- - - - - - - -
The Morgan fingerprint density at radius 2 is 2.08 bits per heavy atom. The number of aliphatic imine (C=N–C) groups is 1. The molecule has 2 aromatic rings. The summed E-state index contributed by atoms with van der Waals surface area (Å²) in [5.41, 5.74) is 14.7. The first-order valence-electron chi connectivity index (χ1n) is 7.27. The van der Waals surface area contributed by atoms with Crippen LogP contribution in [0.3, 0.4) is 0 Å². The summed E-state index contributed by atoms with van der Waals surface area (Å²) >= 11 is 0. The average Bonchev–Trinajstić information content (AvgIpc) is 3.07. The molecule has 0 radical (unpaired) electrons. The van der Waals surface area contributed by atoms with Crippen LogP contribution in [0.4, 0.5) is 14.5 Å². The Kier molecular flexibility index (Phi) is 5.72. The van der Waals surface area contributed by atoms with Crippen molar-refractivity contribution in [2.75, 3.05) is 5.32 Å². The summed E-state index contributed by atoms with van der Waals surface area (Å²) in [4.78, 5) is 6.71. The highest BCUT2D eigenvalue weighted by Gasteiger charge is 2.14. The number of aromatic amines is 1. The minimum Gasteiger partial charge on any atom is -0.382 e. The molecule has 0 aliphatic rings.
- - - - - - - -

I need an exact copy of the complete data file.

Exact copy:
The Morgan fingerprint density at radius 2 is 2.08 bits per heavy atom. The number of aliphatic imine (C=N–C) groups is 1. The molecule has 2 aromatic rings. The summed E-state index contributed by atoms with van der Waals surface area (Å²) in [5.41, 5.74) is 14.7. The first-order valence-electron chi connectivity index (χ1n) is 7.27. The van der Waals surface area contributed by atoms with Crippen LogP contribution in [0.3, 0.4) is 0 Å². The summed E-state index contributed by atoms with van der Waals surface area (Å²) >= 11 is 0. The average Bonchev–Trinajstić information content (AvgIpc) is 3.07. The molecule has 0 radical (unpaired) electrons. The van der Waals surface area contributed by atoms with Crippen LogP contribution in [0.4, 0.5) is 14.5 Å². The Kier molecular flexibility index (Phi) is 5.72. The van der Waals surface area contributed by atoms with Crippen molar-refractivity contribution in [2.75, 3.05) is 5.32 Å². The summed E-state index contributed by atoms with van der Waals surface area (Å²) in [4.78, 5) is 6.71. The highest BCUT2D eigenvalue weighted by Gasteiger charge is 2.14. The number of aromatic amines is 1. The minimum Gasteiger partial charge on any atom is -0.382 e. The molecule has 0 aliphatic rings.